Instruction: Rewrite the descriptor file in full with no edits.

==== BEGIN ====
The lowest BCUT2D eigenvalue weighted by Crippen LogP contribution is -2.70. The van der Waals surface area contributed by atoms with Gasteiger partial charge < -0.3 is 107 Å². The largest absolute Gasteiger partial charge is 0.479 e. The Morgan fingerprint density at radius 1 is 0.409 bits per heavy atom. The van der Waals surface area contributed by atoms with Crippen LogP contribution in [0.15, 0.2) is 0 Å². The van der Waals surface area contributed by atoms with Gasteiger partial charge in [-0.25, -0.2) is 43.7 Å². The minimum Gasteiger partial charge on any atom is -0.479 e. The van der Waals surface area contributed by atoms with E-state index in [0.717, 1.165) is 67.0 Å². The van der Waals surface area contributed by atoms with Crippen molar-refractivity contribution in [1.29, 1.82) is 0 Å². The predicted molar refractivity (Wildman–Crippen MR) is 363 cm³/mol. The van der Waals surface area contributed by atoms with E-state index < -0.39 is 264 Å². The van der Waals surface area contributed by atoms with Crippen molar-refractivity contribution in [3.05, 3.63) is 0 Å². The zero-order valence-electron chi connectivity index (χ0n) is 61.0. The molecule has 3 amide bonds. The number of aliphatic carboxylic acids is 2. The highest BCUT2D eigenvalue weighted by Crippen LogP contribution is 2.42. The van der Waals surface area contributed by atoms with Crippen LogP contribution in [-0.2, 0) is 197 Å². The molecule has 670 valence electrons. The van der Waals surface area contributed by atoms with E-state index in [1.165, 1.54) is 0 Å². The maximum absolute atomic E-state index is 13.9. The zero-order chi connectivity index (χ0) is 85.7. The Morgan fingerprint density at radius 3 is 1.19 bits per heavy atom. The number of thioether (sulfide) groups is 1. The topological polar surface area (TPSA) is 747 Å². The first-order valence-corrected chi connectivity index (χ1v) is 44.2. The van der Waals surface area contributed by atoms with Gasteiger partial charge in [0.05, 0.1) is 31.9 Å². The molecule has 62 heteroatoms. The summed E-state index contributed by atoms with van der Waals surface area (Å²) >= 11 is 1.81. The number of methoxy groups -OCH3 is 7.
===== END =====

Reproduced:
The lowest BCUT2D eigenvalue weighted by Crippen LogP contribution is -2.70. The van der Waals surface area contributed by atoms with Gasteiger partial charge < -0.3 is 107 Å². The largest absolute Gasteiger partial charge is 0.479 e. The Morgan fingerprint density at radius 1 is 0.409 bits per heavy atom. The van der Waals surface area contributed by atoms with Crippen LogP contribution in [0.15, 0.2) is 0 Å². The van der Waals surface area contributed by atoms with Gasteiger partial charge in [-0.25, -0.2) is 43.7 Å². The minimum Gasteiger partial charge on any atom is -0.479 e. The van der Waals surface area contributed by atoms with E-state index in [0.717, 1.165) is 67.0 Å². The van der Waals surface area contributed by atoms with Crippen molar-refractivity contribution in [1.29, 1.82) is 0 Å². The predicted molar refractivity (Wildman–Crippen MR) is 363 cm³/mol. The van der Waals surface area contributed by atoms with E-state index < -0.39 is 264 Å². The van der Waals surface area contributed by atoms with Crippen molar-refractivity contribution in [3.05, 3.63) is 0 Å². The zero-order valence-electron chi connectivity index (χ0n) is 61.0. The molecule has 3 amide bonds. The number of aliphatic carboxylic acids is 2. The highest BCUT2D eigenvalue weighted by Crippen LogP contribution is 2.42. The van der Waals surface area contributed by atoms with Crippen LogP contribution in [-0.2, 0) is 197 Å². The molecule has 670 valence electrons. The van der Waals surface area contributed by atoms with E-state index in [1.165, 1.54) is 0 Å². The maximum absolute atomic E-state index is 13.9. The zero-order chi connectivity index (χ0) is 85.7. The Morgan fingerprint density at radius 3 is 1.19 bits per heavy atom. The number of thioether (sulfide) groups is 1. The topological polar surface area (TPSA) is 747 Å². The first-order valence-corrected chi connectivity index (χ1v) is 44.2. The van der Waals surface area contributed by atoms with Gasteiger partial charge in [0.05, 0.1) is 31.9 Å². The molecule has 62 heteroatoms. The summed E-state index contributed by atoms with van der Waals surface area (Å²) >= 11 is 1.81. The number of methoxy groups -OCH3 is 7.